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Here are the top reads on deals and financial services over the last week. Have a great summer weekend.

No sign of letup in deal-making in cannabis sector despite the pullback at Canopy Growth: Cannabis-industry pioneer Bruce Linton’s sudden departure from Canopy Growth Corp. signals the company’s pullback from its own frenetic pace of expansion, but the sector’s deal flow shows no sign of letting up. Story (Jeffrey Jones)

Will Ontario’s new law protect financial planning in name only or in substance, too?: Here’s an ugly fact: Right now, anyone anywhere in Canada (except Quebec) can set up shop as a financial advisor or financial planner – even if they have no training or qualifications whatsoever. How is that possible in a nation practically overrun with securities commissions and financial watchdogs? Opinion (Neil Gross)

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Bank of England Governor Mark Carney emerges as a leading contender to take top job at IMF: Bank of England Governor Mark Carney has emerged as a leading candidate to take over as head of the International Monetary Fund, one of the most important positions in the global economy. Mr. Carney is a contender to replace the current IMF managing director, Christine Lagarde, who has been nominated to become president of the European Central Bank. If confirmed by the European Parliament, as expected, Ms. Lagarde would take up the post on Oct. 31 when the current ECB president, Mario Draghi, steps down. Oddsmakers at Betway, an online betting company, and a number of IMF observers have pegged Mr. Carney as having among the best chances of winning the IMF job, given his background and experience. Story (Paul Waldie)

Sandpiper Group adds voice growing opposition to Baker’s privatization bid for HBC: Private-equity company Sandpiper Group has joined the list of Hudson’s Bay Co. shareholders opposed to a $1-billion privatization offer, giving added momentum to the deal’s critics. Story (Rachelle Younglai and Jeffrey Jones)

Trade uncertainty, gloomy outlook weigh on Canadian IPO market: Trade uncertainty and a gloomy economic outlook prompted many Canadian companies to delay their public market debuts, opting instead for cash infusions from private-equity investors. Story (Alexandra Posadzki)

For Canopy’s Bruce Linton, his biggest deal was his undoing: Bruce Linton has been the cannabis industry’s busiest and flashiest dealmaker. In the end, his biggest deal was his undoing. The co-chief executive and chairman of Canopy Growth Corp., who was instrumental in building the Smiths Falls, Ont.-based grower and marketer into a global pot juggernaut, was handed his walking papers by the same U.S. consumer-products giant he brought in as a major shareholder. Opinion (Jeffrey Jones)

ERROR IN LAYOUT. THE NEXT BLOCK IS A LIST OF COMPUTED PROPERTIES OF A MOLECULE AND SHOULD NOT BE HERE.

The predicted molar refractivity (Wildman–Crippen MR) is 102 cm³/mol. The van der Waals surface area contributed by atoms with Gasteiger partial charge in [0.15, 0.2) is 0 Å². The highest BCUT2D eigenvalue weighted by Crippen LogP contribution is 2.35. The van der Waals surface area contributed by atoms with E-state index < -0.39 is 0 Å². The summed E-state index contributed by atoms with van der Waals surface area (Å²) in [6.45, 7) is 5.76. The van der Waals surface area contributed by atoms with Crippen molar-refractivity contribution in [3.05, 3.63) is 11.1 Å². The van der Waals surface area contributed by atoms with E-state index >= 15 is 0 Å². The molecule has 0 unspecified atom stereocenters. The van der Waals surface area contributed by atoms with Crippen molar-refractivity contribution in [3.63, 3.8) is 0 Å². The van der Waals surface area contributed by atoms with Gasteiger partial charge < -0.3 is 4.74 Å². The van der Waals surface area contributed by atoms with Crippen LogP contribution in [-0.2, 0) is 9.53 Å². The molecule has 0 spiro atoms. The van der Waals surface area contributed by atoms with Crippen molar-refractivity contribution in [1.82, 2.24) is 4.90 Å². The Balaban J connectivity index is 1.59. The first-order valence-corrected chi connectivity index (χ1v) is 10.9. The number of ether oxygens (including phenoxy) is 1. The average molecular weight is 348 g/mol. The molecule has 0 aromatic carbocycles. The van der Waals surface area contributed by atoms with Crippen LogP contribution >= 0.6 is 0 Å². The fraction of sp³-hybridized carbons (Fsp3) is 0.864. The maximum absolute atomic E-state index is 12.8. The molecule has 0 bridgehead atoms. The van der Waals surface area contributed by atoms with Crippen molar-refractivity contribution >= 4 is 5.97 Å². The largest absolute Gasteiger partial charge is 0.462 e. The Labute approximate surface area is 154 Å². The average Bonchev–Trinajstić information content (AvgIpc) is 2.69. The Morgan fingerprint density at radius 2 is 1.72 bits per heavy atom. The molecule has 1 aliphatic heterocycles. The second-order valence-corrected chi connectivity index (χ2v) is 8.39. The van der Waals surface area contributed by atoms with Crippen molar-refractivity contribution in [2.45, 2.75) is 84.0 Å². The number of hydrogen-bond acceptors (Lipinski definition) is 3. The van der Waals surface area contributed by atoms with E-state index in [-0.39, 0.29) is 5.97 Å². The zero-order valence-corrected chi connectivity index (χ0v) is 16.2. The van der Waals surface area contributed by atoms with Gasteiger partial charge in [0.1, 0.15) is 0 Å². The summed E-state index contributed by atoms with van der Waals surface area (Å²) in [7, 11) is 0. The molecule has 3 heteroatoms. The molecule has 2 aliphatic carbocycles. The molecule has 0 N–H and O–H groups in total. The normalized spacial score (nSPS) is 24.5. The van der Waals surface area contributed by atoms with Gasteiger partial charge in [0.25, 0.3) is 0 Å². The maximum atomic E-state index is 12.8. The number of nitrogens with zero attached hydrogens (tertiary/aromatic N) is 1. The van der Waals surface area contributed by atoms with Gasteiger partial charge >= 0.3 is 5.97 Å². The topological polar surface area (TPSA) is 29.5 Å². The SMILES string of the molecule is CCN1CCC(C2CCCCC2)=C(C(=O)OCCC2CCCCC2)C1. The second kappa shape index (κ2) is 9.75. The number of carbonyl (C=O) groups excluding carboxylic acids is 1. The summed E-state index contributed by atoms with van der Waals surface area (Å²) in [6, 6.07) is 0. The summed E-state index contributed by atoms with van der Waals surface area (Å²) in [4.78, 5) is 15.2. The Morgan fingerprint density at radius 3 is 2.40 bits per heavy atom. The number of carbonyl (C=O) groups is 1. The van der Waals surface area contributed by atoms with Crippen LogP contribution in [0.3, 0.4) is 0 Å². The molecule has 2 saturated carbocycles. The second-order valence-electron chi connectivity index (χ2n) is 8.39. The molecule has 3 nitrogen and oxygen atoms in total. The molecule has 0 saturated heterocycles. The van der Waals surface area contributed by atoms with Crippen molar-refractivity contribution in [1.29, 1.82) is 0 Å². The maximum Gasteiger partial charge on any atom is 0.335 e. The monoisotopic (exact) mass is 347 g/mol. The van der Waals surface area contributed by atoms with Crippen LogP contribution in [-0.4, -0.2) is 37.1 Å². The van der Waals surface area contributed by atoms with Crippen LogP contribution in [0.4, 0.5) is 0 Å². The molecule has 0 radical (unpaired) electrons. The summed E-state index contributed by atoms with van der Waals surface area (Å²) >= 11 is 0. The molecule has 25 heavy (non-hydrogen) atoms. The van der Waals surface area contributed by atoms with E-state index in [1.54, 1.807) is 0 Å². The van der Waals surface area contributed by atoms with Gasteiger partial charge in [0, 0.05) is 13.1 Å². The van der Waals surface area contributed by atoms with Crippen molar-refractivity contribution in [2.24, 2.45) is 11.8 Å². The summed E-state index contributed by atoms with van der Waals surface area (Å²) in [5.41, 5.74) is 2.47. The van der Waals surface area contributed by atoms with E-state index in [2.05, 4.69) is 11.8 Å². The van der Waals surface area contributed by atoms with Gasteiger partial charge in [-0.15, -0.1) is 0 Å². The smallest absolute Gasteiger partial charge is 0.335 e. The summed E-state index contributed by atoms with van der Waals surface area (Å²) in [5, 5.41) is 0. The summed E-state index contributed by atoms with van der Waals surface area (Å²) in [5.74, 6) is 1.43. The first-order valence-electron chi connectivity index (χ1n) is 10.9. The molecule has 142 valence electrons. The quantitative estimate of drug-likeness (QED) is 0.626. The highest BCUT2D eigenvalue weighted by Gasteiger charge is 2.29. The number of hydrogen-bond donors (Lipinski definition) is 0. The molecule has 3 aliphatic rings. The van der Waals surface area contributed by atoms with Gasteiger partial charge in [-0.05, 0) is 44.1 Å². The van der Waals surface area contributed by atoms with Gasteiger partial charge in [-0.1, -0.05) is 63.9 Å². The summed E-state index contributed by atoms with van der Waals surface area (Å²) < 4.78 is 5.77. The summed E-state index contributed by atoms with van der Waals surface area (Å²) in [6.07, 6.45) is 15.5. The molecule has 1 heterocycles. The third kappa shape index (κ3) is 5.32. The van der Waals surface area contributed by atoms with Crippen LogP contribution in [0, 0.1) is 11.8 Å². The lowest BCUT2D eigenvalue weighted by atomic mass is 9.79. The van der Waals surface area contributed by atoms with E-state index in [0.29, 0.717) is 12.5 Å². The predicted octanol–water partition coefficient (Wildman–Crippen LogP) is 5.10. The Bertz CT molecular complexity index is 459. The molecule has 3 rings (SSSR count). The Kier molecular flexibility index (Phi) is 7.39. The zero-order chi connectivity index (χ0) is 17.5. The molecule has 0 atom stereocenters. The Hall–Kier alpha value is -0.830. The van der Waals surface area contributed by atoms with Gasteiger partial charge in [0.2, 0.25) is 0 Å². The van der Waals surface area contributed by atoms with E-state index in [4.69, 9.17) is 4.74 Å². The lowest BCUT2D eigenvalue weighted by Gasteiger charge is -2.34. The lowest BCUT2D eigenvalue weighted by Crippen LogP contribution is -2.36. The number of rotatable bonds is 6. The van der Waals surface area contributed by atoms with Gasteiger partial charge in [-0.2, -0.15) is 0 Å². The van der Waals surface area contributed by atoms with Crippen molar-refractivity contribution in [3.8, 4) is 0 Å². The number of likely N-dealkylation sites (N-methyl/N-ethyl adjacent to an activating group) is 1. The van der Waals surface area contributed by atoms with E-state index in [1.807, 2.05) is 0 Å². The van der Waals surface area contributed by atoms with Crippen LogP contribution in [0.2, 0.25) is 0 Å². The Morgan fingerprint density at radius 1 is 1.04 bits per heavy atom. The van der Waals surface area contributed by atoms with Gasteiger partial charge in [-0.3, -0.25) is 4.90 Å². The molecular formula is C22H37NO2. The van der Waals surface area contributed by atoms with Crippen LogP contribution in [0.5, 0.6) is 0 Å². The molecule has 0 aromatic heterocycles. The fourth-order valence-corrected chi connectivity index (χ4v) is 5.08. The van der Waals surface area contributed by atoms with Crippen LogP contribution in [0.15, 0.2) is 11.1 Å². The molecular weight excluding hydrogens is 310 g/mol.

Canopy Growth’s Bruce Linton amassed more than $200-million during his time as company’s co-CEO: Bruce Linton’s time at the top of Canopy Growth Corp. is over, but his run as CEO allowed him to amass one of the larger personal fortunes in Canada’s newly legal cannabis industry. Story (David Milstead)

Canada’s missed opportunity: Pot industry now being run out of the U.S.: With Bruce Linton’s firing, it’s now all too clear that the biggest companies in Canadian cannabis are run out of New York and the state of Washington. Story (Andrew Willis)

KKR acquires Ottawa software firm Corel from Vector Capital: American private equity giant KKR has bought Corel Corp. for a reported US$1-billion from Vector Capital, which bought control of the one-time Ottawa software star 16 years ago. Story (Sean Silcoff and Stefanie Marotta)

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Radical Ventures lead $30-million financing for receipt fintech Sensibill: Sensibill Inc., a Toronto startup that provides digital receipt management technology to banks has raised US$31.5-million in venture financing, marking the fifth time in less than a month that a Canadian startup has raised $30-million-plus in financings led by Canadian investors. Story (Sean Silcoff)

CPPIB to sell student housing company but hold stake in buyer: The Canada Pension Plan Investment Board is selling a British student-housing company it bought four years ago, but plans to hold a stake in the buyer. The Unite Group PLC said Wednesday that it is buying Liberty Living Group PLC for £1.4-billion ($2.3-billion). The CPPIB bought Liberty Living in 2015 for £1.1-billion ($1.8-billion at today’s exchange rates). The numbers aren’t directly comparable because of changes in the company’s portfolio and capital structure. Story (David Milstead)